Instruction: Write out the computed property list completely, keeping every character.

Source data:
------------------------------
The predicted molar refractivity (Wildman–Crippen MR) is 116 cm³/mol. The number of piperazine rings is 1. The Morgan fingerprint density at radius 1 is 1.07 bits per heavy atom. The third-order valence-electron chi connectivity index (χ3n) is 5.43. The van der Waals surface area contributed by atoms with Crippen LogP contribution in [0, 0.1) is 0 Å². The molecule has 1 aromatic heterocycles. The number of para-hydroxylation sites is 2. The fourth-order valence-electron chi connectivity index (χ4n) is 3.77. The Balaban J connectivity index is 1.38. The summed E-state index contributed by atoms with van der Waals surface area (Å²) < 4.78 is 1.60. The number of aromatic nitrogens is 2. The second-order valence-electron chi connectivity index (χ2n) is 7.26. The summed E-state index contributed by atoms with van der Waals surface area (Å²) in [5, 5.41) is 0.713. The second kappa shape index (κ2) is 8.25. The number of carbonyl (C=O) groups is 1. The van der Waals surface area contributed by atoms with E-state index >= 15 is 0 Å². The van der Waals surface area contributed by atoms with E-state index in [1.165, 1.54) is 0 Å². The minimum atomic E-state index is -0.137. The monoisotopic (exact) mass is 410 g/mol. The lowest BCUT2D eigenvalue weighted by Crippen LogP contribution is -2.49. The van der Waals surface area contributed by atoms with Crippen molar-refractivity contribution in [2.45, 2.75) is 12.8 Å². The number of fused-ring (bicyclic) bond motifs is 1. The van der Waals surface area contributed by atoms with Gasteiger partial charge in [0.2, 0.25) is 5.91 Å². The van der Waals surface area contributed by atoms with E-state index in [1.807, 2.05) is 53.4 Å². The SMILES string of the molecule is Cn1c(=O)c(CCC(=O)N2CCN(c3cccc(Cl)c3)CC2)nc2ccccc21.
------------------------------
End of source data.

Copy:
The predicted molar refractivity (Wildman–Crippen MR) is 116 cm³/mol. The number of piperazine rings is 1. The Morgan fingerprint density at radius 1 is 1.07 bits per heavy atom. The third-order valence-electron chi connectivity index (χ3n) is 5.43. The van der Waals surface area contributed by atoms with Crippen LogP contribution in [0, 0.1) is 0 Å². The molecule has 1 aromatic heterocycles. The number of para-hydroxylation sites is 2. The fourth-order valence-electron chi connectivity index (χ4n) is 3.77. The Balaban J connectivity index is 1.38. The summed E-state index contributed by atoms with van der Waals surface area (Å²) < 4.78 is 1.60. The number of aromatic nitrogens is 2. The second-order valence-electron chi connectivity index (χ2n) is 7.26. The summed E-state index contributed by atoms with van der Waals surface area (Å²) in [5, 5.41) is 0.713. The second kappa shape index (κ2) is 8.25. The number of carbonyl (C=O) groups is 1. The van der Waals surface area contributed by atoms with E-state index >= 15 is 0 Å². The van der Waals surface area contributed by atoms with E-state index in [1.165, 1.54) is 0 Å². The minimum atomic E-state index is -0.137. The monoisotopic (exact) mass is 410 g/mol. The lowest BCUT2D eigenvalue weighted by Crippen LogP contribution is -2.49. The van der Waals surface area contributed by atoms with Crippen molar-refractivity contribution in [2.45, 2.75) is 12.8 Å². The number of fused-ring (bicyclic) bond motifs is 1. The van der Waals surface area contributed by atoms with Gasteiger partial charge in [0.2, 0.25) is 5.91 Å². The van der Waals surface area contributed by atoms with E-state index in [1.807, 2.05) is 53.4 Å². The SMILES string of the molecule is Cn1c(=O)c(CCC(=O)N2CCN(c3cccc(Cl)c3)CC2)nc2ccccc21.